[0005] In 1992, researchers started work on designs which would allow storage of more than one bit in a cell. Part of the impetus for such work was the fact that the single transistor storage cells were now so small that their size was limited by the lithography process, not by the electrical constraints. Thus increases in storage density would come most rapidly from multibit storage approaches, and only slowly from advances in the lithographic processes. A prototype multibit device was developed in 1994. The multibit storage was implemented by precise storage of charge on the isolated gate so that multiple levels of charge could be accurately placed and sensed. A two bit per cell design, for example, required the ability to place and sense four different charge levels. Three bits would require eight, and four bits would need 16 levels.

[0006] Current state-of-the-art memories use two bits per cell, or four storage levels. The difficulties inherent in charge placement and sensing for eight and sixteen levels have proven to be sufficiently difficult that commercial production of such devices is still out of reach.

[0007] It would be desirable to have a method and or means for increasing the storage density of semiconductor memory devices and/or improving the reliability thereof. However, to the inventor's knowledge, the current status of such devices is as described and discussed above.

DISCLOSURE OF INVENTION

[0008] Accordingly, it is an object of the present invention to provide a method and apparatus for potentially increasing the storage density in semiconductor memory devices.

[0009] It is another object of the present invention to provide a method and apparatus for improving the read back reliability in semiconductor memory devices.

[0010] It is still another object of the present invention to provide a method and apparatus for improving semiconductor memory devices which is easy and inexpensive to implement.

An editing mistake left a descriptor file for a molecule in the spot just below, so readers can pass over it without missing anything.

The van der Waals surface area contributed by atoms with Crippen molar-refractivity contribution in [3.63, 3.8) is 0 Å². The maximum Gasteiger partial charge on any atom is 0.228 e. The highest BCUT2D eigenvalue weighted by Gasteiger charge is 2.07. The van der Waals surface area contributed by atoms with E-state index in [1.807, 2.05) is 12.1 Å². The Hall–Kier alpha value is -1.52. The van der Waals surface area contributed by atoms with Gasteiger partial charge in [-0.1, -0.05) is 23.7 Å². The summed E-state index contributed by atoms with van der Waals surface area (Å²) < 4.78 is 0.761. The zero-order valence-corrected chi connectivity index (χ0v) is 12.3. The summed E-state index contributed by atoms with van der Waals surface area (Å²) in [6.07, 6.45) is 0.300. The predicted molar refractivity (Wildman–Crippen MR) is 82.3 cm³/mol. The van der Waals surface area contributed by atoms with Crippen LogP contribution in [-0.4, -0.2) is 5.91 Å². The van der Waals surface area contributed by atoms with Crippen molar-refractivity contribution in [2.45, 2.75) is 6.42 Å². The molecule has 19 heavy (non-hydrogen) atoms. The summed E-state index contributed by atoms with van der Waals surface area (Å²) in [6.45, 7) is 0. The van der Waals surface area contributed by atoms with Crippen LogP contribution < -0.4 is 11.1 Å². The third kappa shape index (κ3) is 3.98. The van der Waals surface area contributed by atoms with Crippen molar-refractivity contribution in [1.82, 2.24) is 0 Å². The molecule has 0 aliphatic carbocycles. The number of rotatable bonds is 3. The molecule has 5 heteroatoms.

[0011] Briefly, a known embodiment of the present invention is a single bit per cell system which has significant advantages in terms of device yield in production. This embodiment uses the current single cell with isolated gate structure employed in prior art designs. It also uses the current ability to place precise quantities of charge on the gate, as well as the ability to sense, with reasonable error, that quantity of charge. However, in the described embodiment of the invention, the charge associated with a bit is divided into several parts. Charge units from several bits are combined and the composite charges are stored in a set of cells. The charge from each bit is distributed across multiple cells, and each cell is shared among a set of bits. The number of bits sharing a cell is limited so that the total charge in a cell never exceeds the total undivided charge for a single bit. The pattern of charge distribution is managed so that each bit can be recovered uniquely. A pre-determined assignment matrix is calculated prior to design of the memory system, and becomes part of the design. The assignment matrix indicates which cells will receive a unit charge for each of the input bits.

[0012] A second described embodiment of the present invention is a multi-bit per cell design. This embodiment forms first level storage sums as in the single bit approach described above, then combines two or more first level storage sums to obtain a final sum. The final sum is the actual value stored.